In an exclusive interview with Mohit Sagar, CEO and Editor-in-Chief, OpenGov Asia, Dennis Lui, Chief Executive, VITAL, Ministry of Finance and Wong Wen-Ming, Vice President and Managing Director, Southeast Asia, UiPath shared in-depth insights on how intelligent automation betters public services.
Intelligent Automation for the Public Sector
According to Dennis, the challenge is how enterprises can prepare for the impending hybrid human-digital workforce. Moreover, there is a huge opportunity for software automation in the public sector that is currently untapped.
In embracing software automation, the Singaporean government’s shared services department has effectively freed up human resources for more creative and higher-order tasks while bettering services. VITAL has been leveraging software automation to realise its vision of every officer becoming a citizen developer, building robots for themselves and their colleagues using low- or no-code tools, from automating deposit creation to using AI to sift through resumes in the hiring process.
Right at the recruitment stage, software automation helped HR employees to shortlist candidates more rapidly, saving them time and allowing them to concentrate on analysing more qualified prospects.
Dennis shared that the government is attempting to scale digital solutions despite facing numerous challenges. “Most government agencies are looking into or offering digital services to citizens and other stakeholders, but many of the problems they face are not technical,” Dennis observes.
Scaling digital is hard because strategy and decisions are made in silos, people are afraid to take risks, and there are not enough funds. Important to digital transformation in government is taking immediate action on these concerns, which can range from dismantling organisational silos to addressing digital skills gaps and a lack of resources. If left unaddressed, these key problems, though not technical, put digital government programmes at risk and make it hard to keep budget allocations and get the benefits that were promised.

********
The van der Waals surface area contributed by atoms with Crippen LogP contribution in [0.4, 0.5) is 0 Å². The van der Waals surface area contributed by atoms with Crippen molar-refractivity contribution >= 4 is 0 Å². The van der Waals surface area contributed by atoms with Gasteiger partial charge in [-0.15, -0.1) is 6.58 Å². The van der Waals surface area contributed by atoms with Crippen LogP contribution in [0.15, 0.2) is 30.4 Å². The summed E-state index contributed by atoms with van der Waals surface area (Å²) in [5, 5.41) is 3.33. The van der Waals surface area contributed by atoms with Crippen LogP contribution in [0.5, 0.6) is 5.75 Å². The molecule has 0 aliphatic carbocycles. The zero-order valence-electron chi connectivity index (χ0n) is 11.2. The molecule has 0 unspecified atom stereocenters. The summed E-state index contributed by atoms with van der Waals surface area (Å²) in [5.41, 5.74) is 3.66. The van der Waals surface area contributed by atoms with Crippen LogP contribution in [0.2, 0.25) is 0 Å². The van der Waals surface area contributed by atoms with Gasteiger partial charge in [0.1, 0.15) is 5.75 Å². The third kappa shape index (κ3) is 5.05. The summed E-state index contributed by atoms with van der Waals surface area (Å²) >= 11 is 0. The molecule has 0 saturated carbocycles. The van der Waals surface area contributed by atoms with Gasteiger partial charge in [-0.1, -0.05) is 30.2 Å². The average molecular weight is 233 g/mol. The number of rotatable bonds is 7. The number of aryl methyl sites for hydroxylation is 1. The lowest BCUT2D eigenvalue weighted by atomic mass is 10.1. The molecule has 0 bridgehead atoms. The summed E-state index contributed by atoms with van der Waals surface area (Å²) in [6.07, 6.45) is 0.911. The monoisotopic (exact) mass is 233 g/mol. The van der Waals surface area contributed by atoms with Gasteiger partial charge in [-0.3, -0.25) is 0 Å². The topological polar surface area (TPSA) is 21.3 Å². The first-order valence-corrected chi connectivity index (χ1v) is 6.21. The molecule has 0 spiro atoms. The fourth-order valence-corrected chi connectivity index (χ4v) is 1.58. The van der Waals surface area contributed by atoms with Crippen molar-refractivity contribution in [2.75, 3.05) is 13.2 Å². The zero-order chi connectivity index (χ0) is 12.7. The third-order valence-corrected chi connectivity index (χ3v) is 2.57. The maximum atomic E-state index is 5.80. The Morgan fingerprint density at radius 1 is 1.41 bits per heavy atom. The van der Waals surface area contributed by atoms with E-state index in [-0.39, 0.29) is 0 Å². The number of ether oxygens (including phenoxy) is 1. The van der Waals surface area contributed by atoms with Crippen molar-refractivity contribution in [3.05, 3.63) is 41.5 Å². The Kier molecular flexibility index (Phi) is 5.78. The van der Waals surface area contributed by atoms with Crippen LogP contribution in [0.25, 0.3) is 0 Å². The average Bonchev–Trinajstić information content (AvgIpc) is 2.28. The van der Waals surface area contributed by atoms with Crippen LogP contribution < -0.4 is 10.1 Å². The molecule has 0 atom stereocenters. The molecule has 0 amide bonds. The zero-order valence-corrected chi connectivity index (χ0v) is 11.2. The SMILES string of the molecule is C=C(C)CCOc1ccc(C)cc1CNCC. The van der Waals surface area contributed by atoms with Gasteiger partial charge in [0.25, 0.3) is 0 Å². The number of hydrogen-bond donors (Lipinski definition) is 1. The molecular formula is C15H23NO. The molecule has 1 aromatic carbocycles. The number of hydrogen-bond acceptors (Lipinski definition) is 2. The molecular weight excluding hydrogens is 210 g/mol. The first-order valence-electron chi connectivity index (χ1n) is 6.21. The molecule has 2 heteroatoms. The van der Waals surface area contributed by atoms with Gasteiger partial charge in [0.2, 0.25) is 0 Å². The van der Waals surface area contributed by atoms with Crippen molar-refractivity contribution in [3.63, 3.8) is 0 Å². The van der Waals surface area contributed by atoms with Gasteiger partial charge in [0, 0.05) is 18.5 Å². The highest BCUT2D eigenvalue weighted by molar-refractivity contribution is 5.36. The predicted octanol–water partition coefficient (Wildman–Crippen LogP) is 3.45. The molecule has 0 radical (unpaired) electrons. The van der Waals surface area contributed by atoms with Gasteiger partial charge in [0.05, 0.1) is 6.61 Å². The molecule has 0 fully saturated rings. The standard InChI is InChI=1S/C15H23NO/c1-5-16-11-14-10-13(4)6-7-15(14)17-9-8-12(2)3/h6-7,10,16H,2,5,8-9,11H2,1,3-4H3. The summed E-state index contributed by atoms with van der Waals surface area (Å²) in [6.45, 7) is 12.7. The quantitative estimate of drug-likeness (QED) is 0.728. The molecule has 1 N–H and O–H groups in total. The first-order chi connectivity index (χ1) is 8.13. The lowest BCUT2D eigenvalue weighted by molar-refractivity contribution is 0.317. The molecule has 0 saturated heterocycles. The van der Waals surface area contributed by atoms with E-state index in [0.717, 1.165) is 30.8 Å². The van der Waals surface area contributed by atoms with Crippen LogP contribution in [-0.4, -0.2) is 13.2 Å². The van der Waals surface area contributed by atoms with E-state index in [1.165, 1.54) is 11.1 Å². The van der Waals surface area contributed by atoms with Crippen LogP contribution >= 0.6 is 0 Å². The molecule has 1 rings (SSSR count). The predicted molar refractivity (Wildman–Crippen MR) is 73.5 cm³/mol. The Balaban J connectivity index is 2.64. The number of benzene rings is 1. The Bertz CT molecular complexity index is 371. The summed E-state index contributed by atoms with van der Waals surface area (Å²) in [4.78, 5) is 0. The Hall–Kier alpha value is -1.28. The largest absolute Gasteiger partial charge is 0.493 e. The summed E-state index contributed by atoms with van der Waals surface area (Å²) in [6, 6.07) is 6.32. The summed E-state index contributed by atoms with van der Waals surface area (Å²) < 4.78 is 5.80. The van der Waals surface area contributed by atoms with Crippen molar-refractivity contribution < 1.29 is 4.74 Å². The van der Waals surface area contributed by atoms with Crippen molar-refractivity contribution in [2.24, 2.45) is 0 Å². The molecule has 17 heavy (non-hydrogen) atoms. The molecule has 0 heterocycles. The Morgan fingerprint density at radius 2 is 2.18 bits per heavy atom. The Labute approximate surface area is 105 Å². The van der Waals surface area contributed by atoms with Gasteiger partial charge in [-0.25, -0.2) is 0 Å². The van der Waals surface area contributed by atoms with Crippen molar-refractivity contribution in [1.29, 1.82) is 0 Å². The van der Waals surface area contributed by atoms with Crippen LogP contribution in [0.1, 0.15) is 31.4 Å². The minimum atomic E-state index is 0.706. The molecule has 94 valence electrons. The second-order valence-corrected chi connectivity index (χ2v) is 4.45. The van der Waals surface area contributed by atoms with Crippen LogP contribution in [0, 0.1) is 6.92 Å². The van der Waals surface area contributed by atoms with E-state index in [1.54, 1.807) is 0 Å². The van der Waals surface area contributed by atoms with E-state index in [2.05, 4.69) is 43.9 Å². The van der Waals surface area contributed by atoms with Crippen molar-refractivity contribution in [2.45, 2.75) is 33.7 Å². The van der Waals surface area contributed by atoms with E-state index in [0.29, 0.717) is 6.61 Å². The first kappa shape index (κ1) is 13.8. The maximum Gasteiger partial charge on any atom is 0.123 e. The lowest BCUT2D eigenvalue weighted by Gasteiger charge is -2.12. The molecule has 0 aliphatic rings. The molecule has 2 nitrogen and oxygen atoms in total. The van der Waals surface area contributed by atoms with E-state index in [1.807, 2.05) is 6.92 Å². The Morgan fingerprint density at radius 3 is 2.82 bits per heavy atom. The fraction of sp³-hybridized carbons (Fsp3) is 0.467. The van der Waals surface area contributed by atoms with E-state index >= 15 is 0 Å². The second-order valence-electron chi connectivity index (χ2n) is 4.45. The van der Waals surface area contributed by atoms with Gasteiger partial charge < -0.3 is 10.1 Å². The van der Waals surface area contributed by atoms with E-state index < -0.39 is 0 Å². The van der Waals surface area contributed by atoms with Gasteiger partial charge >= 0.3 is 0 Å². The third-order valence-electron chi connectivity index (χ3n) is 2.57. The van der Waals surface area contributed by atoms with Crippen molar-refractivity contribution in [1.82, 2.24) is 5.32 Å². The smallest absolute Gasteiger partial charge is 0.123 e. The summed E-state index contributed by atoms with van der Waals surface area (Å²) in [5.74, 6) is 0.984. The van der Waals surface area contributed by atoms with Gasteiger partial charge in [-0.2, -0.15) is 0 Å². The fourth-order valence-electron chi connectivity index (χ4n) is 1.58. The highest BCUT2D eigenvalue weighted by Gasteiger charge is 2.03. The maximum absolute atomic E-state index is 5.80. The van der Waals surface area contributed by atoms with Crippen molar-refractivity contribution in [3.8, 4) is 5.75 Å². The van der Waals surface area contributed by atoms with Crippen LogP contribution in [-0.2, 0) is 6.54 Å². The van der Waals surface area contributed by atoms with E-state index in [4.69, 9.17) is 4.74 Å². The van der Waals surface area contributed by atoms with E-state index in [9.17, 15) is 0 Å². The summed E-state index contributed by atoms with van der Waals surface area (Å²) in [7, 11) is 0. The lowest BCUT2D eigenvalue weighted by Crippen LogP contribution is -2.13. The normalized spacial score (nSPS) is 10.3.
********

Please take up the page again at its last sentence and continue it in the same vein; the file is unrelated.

Solutions have to be implemented to deal with these issues, such as governance frameworks, building culture and consensus across the organisation and improving digital skills.
As Singapore’s government adds more digital services, the country needs to come up with standards and guidelines to make sure that users have a full and consistent experience. “Standardisation is a very important thing to do.”
The Digital Service Standards (DSS) have helped agencies set up their digital services so they can meet the goal of the Digital Government Blueprint (DGB), which is to give citizens and businesses digital services that are easy, seamless and useful.
All digital services that the government offers to the public must meet the DSS. The government also does “mystery shopping” based on the DSS to make sure that digital services are always set up in a way that meets the goals of the DGB.